The British government may ask the European Union Court of Justice to help it protect the British monarchy from public scrutiny according to press reports. This would be a demonstration of unusual desperation by a government that usually seeks to distance itself from the Europe Union.
The appeal to European Union judges is being considered in the event that the British Supreme Court refuses to overturn an earlier Court of Appeal ruling. That ruling would require the publication of letters from Charles Windsor to government ministers.
In March 2014 the Appeal Court quashed as unlawful a government attempt to stop publication.
The Appeal Court was strongly critical of the government case. It said that Attorney General Dominic Grieve “had no good reason for overriding the meticulous decision” of a tribunal that the letters should be published. It also called the original tribunal decision “an impressive piece of work”.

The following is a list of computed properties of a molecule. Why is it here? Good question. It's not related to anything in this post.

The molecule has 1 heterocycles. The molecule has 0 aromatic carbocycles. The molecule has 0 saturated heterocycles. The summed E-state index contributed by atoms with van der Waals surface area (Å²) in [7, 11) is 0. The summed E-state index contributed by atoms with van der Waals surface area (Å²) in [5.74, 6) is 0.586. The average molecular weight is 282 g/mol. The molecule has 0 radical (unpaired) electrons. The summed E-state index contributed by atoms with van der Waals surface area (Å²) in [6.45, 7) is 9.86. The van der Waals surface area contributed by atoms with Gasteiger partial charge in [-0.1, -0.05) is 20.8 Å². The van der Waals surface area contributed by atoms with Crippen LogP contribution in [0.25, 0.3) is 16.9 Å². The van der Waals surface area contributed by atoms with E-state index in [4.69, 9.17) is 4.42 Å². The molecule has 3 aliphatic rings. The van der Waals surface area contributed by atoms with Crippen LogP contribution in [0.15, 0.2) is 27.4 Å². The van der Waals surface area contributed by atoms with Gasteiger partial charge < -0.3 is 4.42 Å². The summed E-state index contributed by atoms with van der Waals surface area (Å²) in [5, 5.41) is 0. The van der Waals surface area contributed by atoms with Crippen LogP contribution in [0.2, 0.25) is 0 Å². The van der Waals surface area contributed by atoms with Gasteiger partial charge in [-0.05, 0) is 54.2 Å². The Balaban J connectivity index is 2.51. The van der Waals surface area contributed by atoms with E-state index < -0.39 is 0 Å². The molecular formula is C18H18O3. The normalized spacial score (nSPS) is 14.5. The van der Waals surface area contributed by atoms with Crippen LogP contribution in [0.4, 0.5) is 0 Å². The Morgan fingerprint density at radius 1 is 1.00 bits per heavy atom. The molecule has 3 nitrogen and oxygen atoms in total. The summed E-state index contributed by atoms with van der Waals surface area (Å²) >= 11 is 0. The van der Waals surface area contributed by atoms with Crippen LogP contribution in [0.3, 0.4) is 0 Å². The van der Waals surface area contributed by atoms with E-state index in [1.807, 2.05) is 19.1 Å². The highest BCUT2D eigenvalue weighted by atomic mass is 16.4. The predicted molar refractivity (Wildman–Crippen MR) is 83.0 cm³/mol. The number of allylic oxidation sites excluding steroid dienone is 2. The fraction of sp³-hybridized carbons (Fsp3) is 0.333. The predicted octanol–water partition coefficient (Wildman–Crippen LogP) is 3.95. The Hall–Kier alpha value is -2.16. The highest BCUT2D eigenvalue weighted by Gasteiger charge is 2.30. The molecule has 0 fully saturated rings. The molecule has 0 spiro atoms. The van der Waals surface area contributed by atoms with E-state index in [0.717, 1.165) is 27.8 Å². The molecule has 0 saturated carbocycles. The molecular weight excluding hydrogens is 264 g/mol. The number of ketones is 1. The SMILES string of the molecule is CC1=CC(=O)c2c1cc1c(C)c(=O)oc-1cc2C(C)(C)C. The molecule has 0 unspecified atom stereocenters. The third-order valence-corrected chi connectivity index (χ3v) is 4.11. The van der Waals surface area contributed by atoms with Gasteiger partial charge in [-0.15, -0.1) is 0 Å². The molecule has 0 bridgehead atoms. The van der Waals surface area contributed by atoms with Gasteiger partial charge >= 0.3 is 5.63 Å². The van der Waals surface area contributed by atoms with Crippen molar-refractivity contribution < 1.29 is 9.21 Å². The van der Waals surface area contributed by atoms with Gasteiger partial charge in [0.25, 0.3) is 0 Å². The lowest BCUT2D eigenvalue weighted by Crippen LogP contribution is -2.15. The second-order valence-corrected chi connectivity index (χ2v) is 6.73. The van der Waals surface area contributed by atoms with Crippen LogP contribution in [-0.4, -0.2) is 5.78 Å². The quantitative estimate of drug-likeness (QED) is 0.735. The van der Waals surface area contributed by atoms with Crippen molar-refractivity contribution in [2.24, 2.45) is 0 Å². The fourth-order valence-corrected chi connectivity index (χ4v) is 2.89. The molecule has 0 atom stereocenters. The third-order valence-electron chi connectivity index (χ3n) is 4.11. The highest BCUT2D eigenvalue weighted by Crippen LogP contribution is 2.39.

Judge John Dyson said Grieve could not issue the veto “merely because he disagrees with the decision” of the tribunal. The judge also commented that the Attorney General “could point to no error of law or fact in the [tribunal’s] decision”. None of the government departments affected had asked for an appeal against the tribunal ruling.
Despite the judge’s comments the government appealed the decision to the Supreme Court. That court is considering the case on Monday and Tuesday of this week. It is expected to issue its decision at a later date.
But now it seems that the government may not be satisfied with the decision of Britain’s highest court if it goes against monarchical privilege. It may then ask European judges to overrule the judges of its own country.